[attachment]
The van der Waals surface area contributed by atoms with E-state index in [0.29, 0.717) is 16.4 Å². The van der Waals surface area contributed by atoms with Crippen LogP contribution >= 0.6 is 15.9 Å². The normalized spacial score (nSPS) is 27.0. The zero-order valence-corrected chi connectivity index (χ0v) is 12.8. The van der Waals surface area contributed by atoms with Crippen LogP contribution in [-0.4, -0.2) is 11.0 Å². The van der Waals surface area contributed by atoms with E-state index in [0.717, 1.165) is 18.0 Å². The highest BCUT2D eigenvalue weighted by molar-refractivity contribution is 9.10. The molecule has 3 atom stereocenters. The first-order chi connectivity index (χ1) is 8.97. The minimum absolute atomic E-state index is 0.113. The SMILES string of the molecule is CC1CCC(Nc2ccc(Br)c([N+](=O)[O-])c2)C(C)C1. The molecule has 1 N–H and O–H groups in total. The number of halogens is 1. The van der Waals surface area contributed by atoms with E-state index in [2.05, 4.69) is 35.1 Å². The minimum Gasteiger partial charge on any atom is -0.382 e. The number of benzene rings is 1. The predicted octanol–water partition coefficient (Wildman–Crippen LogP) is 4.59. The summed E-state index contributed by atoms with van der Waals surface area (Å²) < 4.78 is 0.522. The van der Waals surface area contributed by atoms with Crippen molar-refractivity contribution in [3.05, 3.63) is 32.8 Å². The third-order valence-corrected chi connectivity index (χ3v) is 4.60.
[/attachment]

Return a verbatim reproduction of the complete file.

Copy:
The van der Waals surface area contributed by atoms with E-state index in [0.29, 0.717) is 16.4 Å². The van der Waals surface area contributed by atoms with Crippen LogP contribution >= 0.6 is 15.9 Å². The normalized spacial score (nSPS) is 27.0. The zero-order valence-corrected chi connectivity index (χ0v) is 12.8. The van der Waals surface area contributed by atoms with Crippen LogP contribution in [-0.4, -0.2) is 11.0 Å². The van der Waals surface area contributed by atoms with E-state index in [0.717, 1.165) is 18.0 Å². The highest BCUT2D eigenvalue weighted by molar-refractivity contribution is 9.10. The molecule has 3 atom stereocenters. The first-order chi connectivity index (χ1) is 8.97. The minimum absolute atomic E-state index is 0.113. The SMILES string of the molecule is CC1CCC(Nc2ccc(Br)c([N+](=O)[O-])c2)C(C)C1. The molecule has 1 N–H and O–H groups in total. The number of halogens is 1. The van der Waals surface area contributed by atoms with E-state index in [2.05, 4.69) is 35.1 Å². The minimum Gasteiger partial charge on any atom is -0.382 e. The number of benzene rings is 1. The predicted octanol–water partition coefficient (Wildman–Crippen LogP) is 4.59. The summed E-state index contributed by atoms with van der Waals surface area (Å²) < 4.78 is 0.522. The van der Waals surface area contributed by atoms with Crippen molar-refractivity contribution in [3.05, 3.63) is 32.8 Å². The third-order valence-corrected chi connectivity index (χ3v) is 4.60.